– “The history results show:
* Seventy percent of fourth-graders performed at the basic level or better, meaning some of them scored at proficient or advanced levels. That is up from about 66 percent in 2001. Fourth-graders who can work at the basic level should understand the symbolism of the Statue of Liberty, for example.
* Among eighth-graders, 65 percent performed at the basic level or better, up from 62 percent in 2001. Eighth-graders working at that level can typically identify slave states on a map.
* While there’s been an increase in 12th-grade history scores — a rare occurrence on National Assessment of Educational Progress tests — the results are still not seen as great news. Just 47 percent know at least basic-level history, up from 43 percent in 2001. Seniors working at the basic level should be able to explain the historical context of Supreme Court decisions.”
– “There was no change in the percentage of students performing at or above the ‘proficient’ level, at any grade level. About 20 percent reached that mark in the fourth and eighth grades, as did 14 percent of high school seniors.”


So after six years of NCLB, the ground-level gains for h.s. seniors are modest at best (4%), but we’re not engaging the more interested folks with the field’s higher order skills, such as an introduction to historiography, history writing, and primary research?

In fact, I would argue that we’re trading a 4% gain for fewer motivated prospects overall in the field. But how can I assert this? Don’t the last lines of my excerpt above indicate no drop in the numbers of students “at” or “above” proficiency?

I forward that there’ll be fewer because I’m betting that NCLB is creating more History Haters. Anecdotally, most complaints I’ve ever heard about learning history involve two things – disgust over the rote memorization of facts and the feeling that learning history is simply all about trivia. I contend that if schools reinforce these mistaken perceptions at an earlier age, and more people are permanently turned off about history, then there’ll be fewer history readers down the road. We might be producing more readers in general, but that cohort won’t want to read about history because of their childhood impressions. History won’t seem fun or interesting. Perhaps this will also mean lower history enrollments at the college level?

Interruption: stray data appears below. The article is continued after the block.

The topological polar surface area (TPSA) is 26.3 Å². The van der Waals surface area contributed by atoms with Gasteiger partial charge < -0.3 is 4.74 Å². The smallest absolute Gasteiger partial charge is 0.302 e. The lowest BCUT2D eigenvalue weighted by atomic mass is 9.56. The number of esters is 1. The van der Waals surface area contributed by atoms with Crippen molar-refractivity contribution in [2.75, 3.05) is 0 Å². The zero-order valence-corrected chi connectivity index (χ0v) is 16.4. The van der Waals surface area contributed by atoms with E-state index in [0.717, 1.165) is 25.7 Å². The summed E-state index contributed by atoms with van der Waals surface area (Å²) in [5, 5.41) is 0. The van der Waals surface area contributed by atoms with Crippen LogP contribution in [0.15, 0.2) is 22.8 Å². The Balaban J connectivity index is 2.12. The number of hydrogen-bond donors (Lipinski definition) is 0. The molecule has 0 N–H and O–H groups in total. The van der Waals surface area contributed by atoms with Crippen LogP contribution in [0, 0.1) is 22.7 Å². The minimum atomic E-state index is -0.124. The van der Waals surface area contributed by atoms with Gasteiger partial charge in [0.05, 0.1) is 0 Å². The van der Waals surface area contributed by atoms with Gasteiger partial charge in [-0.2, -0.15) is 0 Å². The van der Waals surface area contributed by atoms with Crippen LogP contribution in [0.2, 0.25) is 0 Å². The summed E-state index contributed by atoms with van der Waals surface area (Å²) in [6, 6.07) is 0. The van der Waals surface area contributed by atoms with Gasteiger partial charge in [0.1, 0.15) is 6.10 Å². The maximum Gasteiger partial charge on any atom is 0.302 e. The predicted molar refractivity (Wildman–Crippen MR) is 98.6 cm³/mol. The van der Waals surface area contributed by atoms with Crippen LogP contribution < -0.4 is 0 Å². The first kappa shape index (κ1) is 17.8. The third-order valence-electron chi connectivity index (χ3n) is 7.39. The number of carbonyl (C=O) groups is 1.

So despite CNN’s positive headline (“Tests show students learn basics in history, civics”), I think that more learning of just the basics may potentially – and counterintuitively – be bad for the field overall.

Am I just being overly pessimistic? – TL

[PS – I wrote my post before seeing this AHA entry on the subject. Arnita Jones is not quite as negative about the results as I am.]


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One Comment
  1. this issue is just so large that I feel like crushing my skull every time I start to think about how we would go about assessing the viability of a truly federal education policy.

    For example, is NCLB to BLAME for the poor showings? Or is it to be CONGRATULATED for pointing those (perhaps ongoing) deficiencies out to us? I think there is quite a bit of evidence to support either side of that debate legitimately, even while I might hate the idea of NCLB as a person who loves teaching history and encouraging enquiry, which NCLB clearly does not do. I probably won't have anything useful to say about this for at least two years.


    Dr. Christopher Miller, PhD